What follows is a slightly redacted post from three years ago whose message bears repeating, especially since Barack the Appeaser, Barack the Bower-and-Scraper, has been reelected.
Should we tolerate the intolerant? Should we, in the words of Leszek Kolakowski,
. . . tolerate political or religious movements which are hostile to tolerance and seek to destroy all the mechanisms which protect it, totalitarian movements which aim to impose their own despotic regime? Such movements may not be dangerous as long as they are small; then they can be tolerated. But when they expand and increase in strength, they must be tolerated, for by then they are invincible, and in the end an entire society can fall victim to the worst sort of tyranny. Thus it is that unlimited tolerance turns against itself and destroys the conditions of its own existence. (Freedom, Fame, Lying, and Betrayal, p. 39.)
And just as we ought not tolerate intolerance, especially the murderous intolerance of radical Muslims, we ought not try to appease the intolerant. Appeasement is never the way to genuine peace. The New York Time's call for Benedict XVI to apologize for quoting the remarks of a Byzantine emperor is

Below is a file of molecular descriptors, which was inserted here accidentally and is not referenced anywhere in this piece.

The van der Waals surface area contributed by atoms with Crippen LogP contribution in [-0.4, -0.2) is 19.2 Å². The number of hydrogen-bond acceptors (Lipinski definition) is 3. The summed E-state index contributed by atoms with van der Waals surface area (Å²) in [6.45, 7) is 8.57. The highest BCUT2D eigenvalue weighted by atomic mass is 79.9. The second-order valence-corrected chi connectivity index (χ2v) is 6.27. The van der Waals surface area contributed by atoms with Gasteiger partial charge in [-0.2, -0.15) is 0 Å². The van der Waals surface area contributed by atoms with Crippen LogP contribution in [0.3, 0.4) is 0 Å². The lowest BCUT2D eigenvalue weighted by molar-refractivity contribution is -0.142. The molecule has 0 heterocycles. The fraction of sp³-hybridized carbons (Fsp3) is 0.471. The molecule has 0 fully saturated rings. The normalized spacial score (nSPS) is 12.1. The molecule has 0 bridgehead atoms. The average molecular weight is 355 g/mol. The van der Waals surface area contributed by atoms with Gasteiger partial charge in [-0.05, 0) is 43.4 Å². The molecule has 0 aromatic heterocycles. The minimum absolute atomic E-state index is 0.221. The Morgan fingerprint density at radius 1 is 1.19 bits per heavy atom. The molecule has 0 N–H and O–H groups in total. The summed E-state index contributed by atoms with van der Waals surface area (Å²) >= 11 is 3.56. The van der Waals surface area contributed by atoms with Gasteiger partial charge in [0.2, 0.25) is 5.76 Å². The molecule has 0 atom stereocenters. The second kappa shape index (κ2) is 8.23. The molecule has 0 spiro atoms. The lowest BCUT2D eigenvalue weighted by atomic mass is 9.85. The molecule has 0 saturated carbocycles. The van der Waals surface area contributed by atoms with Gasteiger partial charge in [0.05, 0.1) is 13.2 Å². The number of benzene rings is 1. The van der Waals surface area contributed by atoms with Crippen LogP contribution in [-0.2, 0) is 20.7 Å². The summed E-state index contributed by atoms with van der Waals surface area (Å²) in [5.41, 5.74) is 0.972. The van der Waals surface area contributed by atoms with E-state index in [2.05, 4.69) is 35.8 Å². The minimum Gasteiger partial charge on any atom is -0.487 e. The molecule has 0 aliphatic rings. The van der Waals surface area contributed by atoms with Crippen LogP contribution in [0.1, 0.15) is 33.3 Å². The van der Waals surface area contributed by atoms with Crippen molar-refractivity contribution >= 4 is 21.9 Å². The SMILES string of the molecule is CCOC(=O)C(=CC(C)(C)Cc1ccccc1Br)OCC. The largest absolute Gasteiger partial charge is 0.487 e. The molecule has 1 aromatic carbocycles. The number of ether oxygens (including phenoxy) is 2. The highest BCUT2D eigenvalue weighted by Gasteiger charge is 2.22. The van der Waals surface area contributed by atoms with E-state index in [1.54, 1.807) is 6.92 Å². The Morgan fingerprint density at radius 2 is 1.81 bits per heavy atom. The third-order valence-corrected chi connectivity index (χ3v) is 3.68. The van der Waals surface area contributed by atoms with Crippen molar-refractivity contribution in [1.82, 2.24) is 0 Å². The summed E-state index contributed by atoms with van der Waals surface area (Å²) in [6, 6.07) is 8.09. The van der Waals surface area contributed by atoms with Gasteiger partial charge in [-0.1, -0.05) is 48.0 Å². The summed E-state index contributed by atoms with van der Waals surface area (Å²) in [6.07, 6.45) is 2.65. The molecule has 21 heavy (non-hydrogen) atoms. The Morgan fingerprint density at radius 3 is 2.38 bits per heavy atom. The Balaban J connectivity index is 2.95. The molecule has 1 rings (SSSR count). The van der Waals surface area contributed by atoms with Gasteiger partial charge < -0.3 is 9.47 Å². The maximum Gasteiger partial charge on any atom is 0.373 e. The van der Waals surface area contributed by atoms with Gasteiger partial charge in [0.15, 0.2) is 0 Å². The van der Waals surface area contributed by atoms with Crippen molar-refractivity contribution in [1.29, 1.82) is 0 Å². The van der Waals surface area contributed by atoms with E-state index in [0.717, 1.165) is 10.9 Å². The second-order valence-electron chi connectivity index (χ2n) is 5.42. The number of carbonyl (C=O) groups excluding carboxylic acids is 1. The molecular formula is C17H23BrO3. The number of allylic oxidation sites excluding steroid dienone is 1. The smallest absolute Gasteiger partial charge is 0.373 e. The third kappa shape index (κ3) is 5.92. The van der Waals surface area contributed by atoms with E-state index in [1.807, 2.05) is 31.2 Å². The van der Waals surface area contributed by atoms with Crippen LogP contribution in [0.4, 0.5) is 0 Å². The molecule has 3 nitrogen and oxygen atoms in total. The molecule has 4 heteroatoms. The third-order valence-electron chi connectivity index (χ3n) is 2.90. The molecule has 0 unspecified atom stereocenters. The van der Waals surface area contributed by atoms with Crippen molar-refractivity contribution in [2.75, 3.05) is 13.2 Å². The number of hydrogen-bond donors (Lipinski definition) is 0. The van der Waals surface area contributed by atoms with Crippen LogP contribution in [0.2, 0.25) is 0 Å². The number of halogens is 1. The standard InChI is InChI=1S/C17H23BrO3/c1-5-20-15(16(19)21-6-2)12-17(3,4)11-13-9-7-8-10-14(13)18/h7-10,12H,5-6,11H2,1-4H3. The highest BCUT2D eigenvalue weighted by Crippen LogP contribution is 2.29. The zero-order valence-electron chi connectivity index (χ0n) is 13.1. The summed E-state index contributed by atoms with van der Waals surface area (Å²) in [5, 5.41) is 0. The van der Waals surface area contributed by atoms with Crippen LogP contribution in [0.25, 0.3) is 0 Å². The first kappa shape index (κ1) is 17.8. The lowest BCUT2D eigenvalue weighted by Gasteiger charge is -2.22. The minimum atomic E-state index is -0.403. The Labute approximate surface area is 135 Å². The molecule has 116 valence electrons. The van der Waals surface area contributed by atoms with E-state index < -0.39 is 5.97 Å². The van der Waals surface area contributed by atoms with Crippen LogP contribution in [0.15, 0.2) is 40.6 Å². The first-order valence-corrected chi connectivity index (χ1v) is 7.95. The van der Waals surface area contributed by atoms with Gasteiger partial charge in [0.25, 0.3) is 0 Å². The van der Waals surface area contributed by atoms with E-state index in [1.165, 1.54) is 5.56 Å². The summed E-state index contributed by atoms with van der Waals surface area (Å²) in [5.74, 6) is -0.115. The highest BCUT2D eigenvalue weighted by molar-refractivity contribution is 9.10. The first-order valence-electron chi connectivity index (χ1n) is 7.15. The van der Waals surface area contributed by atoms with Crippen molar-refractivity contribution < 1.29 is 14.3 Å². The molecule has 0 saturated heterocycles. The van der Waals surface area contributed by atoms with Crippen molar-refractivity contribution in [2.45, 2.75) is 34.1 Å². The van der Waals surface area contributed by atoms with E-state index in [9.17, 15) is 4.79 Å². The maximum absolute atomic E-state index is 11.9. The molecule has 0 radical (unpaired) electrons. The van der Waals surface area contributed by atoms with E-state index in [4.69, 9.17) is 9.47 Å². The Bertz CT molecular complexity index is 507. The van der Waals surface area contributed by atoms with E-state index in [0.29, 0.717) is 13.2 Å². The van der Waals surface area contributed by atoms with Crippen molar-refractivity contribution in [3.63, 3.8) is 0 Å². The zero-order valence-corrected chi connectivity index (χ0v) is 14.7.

a particularly abject example of appeasement.
One should not miss the double-standard in play. The Pope is held to a very high standard: he must not employ any words, not even in oratio obliqua, that could be perceived as offensive by any Muslim who might be hanging around a theology conference in Germany, words uttered in a talk that is only tangentially about Islam, but Muslims can say anything they want about Jews and Christians no matter how vile. The tolerant must tiptoe around the rabidly intolerant lest they give offense.
Has there been a NYT editorial censuring Ahmadinejad for his repeated calls for the destruction of the sovereign state of Israel?